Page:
1. Try to keep the weight of the model as low as possible.
2. Keep the wiring as short and as thick as realistically possible to reduce any voltage drop, the connectors are VERY important so don’t skimp on these, get good quality ones designed for the current range you are using.
3. Make sure all your soldering joints are done properly and the solder has flowed cleanly over the joint, it is easy to overlook this very important area. Poor joints can be harder to detect than you may think.
4. Make sure the model feels comfortable and stable in the air, as energy will be wasted if you are continually fighting the model trying to keep it under control.
5. Make use of the BEC feature on your speed controller, and eliminate the need for a separate receiver battery to save weight.
6. For better duration use asymmetrical blades, these give more lift for less power than symmetrical ones.
7. Keep the motor and other electronics as cool running as possible. Excess heat is wasted energy!
8. Experiment with gear ratios. I was surprised at the difference just one tooth difference on the motor pinion could make, at one point I gained 10% extra duration just by tweaking this.
9. Look to reduce vibration if you have any. Even though this will probably only make a small difference, it is still a difference in your favour. Excess vibration is wasted energy.
10. Fly light circuits or hover into the wind for improved duration.
11. Make sure the model and the head are properly balanced. (See 9, vibration).
12. If you don’t have a brushless motor then seriously think about getting one, these are very efficient and are well worth the money as they will improve the performance all round.
13. Make sure all of the drive chain is running smoothly and freely, and the gears are not binding or damaged to avoid wasting energy here.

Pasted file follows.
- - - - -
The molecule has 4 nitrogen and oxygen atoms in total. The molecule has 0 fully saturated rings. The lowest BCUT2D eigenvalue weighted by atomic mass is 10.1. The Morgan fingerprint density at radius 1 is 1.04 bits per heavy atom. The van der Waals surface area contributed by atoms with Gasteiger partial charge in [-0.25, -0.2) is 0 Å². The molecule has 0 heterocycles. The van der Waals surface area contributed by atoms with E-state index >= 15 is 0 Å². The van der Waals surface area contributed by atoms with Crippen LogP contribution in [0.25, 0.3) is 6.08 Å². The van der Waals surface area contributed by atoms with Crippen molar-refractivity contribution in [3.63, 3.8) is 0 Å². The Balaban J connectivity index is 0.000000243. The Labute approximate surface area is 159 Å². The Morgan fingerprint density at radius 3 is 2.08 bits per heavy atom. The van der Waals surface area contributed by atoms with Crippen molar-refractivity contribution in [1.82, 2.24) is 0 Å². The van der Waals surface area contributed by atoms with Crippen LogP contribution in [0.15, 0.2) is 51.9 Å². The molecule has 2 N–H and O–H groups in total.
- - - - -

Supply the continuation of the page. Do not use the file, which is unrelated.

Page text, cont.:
14. Make sure none of your servos are binding, as this will also waste energy unnecessarily.
15. Select your battery pack carefully for the type of performance you are trying to achieve, and remember, if you use Li-Ion batteries, flight times will increase but performance could be compromised, also Li-Ion batteries need to be treated with care and respect. If you over charge them, over discharge them, discharge them with excessive currents, or allow them to get too hot you are asking for trouble! This could permanently damage your battery pack, and leave it in a dangerous state! Li-Po batteries suffer from the same issues too, and although some of the newer ‘High Current’ ones can produce quite a sparkling flight performance from your model, they will still need to treated with respect.
At the end of the day have fun, that’s what its all about, and if you use the tips above as a general guide you should be able to keep your chopper up for longer.
If anyone has any additional tips (electric helicopter related) that they would like to add, please feel free to email them to me at: email@example.com and I will post them up on the site for everyone to share.